Maria Jeritza (6 October 1887 – 10 July 1982) was a Czech soprano singer, long associated with the Vienna State Opera (1912–1935) and the Metropolitan Opera (1921–1932 and 1951). Her rapid rise to fame, beauty and personality earned her the nickname "The Moravian Thunderbolt".
6 October 1887
|Died||10 July 1982 (aged 94)|
Jeritza was born in Brno in 1887 as Mitzi Jedlicka or Marie Jedličková. In 1910, she made her debut as Elsa, in Wagner's Lohengrin, at Olomouc. The Emperor Franz Josef heard her and immediately ordered that she be offered a contract at the Imperial Hofoper, Vienna. She created the roles of Blanchefleur in Kienzl's opera Der Kuhreigen (1911), Ariadne in Strauss's Ariadne auf Naxos (1912), the Empress in his Die Frau ohne Schatten (1919), and Hariette/Juliette in Korngold's Die tote Stadt (Hamburg, 1920), though later became famous for her leading role of Marietta/Marie in the same opera in its January 1921 Vienna premiere, which was also the role in which she debuted at the Metropolitan Opera on 19 November 1921.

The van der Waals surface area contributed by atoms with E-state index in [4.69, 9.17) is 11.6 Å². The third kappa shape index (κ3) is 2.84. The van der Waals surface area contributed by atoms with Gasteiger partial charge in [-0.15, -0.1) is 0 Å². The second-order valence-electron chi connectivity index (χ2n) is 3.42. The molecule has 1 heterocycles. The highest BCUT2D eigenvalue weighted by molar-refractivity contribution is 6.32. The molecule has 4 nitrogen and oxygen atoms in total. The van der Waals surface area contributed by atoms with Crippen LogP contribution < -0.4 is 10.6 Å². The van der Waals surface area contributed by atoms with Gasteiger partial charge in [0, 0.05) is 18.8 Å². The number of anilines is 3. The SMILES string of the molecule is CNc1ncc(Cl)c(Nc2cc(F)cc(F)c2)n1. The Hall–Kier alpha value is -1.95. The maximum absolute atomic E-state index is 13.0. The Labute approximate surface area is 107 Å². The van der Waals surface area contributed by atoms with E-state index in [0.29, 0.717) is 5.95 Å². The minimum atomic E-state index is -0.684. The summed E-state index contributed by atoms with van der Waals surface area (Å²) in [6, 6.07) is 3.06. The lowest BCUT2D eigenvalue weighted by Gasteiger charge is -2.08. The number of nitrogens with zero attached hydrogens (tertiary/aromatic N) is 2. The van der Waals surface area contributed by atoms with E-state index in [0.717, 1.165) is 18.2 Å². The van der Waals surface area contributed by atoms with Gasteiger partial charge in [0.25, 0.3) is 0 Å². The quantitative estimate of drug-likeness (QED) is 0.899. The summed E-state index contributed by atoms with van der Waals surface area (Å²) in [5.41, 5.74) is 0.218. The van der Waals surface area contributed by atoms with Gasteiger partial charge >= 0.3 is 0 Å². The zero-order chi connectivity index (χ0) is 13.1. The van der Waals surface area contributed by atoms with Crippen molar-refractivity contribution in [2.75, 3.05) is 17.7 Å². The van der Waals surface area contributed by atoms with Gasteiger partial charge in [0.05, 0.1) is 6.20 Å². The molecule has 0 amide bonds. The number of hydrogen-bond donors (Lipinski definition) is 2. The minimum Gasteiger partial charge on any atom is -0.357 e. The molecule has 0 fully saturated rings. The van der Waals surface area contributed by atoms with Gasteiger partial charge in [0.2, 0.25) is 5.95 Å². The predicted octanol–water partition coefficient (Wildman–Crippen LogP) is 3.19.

On 16 November 1926, she starred in the title role of Puccini's Turandot in its North American premiere at the Metropolitan, where she also created the title or leading soprano roles in Janáček's Jenůfa (1924), Wolf-Ferrari's I gioielli della Madonna (1925), Korngold's Violanta (1927), Richard Strauss's Die Ägyptische Helena (1928), and Suppé's Boccaccio (1931) and Donna Juanita (1932). She was as popular at the Metropolitan as in Vienna, especially as Tosca, Carmen and Massenet's Thaïs. She appeared in an early sound film Grossfürstin Alexandra for which Franz Lehár wrote the song 'Du und ich sind für einander bestimmt'.
After a two-year marriage to a man named Wiener, she married an Austrian Baron, Friedrich Leopold Salvator Freiherr Popper von Podhragy (1886-1953). She married her third husband in 1935, Hollywood mogul Winfield R. Sheehan, who died in 1945. In 1948 she married New Jersey businessman Irving Seery and moved to a mansion in the Forest Hill neighborhood of Newark, New Jersey, where she lived until her death in 1982, at the age of 94. She died in Orange, New Jersey, and was buried at Holy Cross Cemetery in North Arlington, New Jersey. Richard Strauss dedicated his final song Malven to her, but she would not allow the manuscript to be seen by anyone during her lifetime. After her death, the Strauss family allowed it to be performed in public for the first time by Kiri te Kanawa, who has also recorded it.
Jeritza made a number of 78-rpm recordings which testify to the high quality of her voice. Many of these recordings have been released on CD.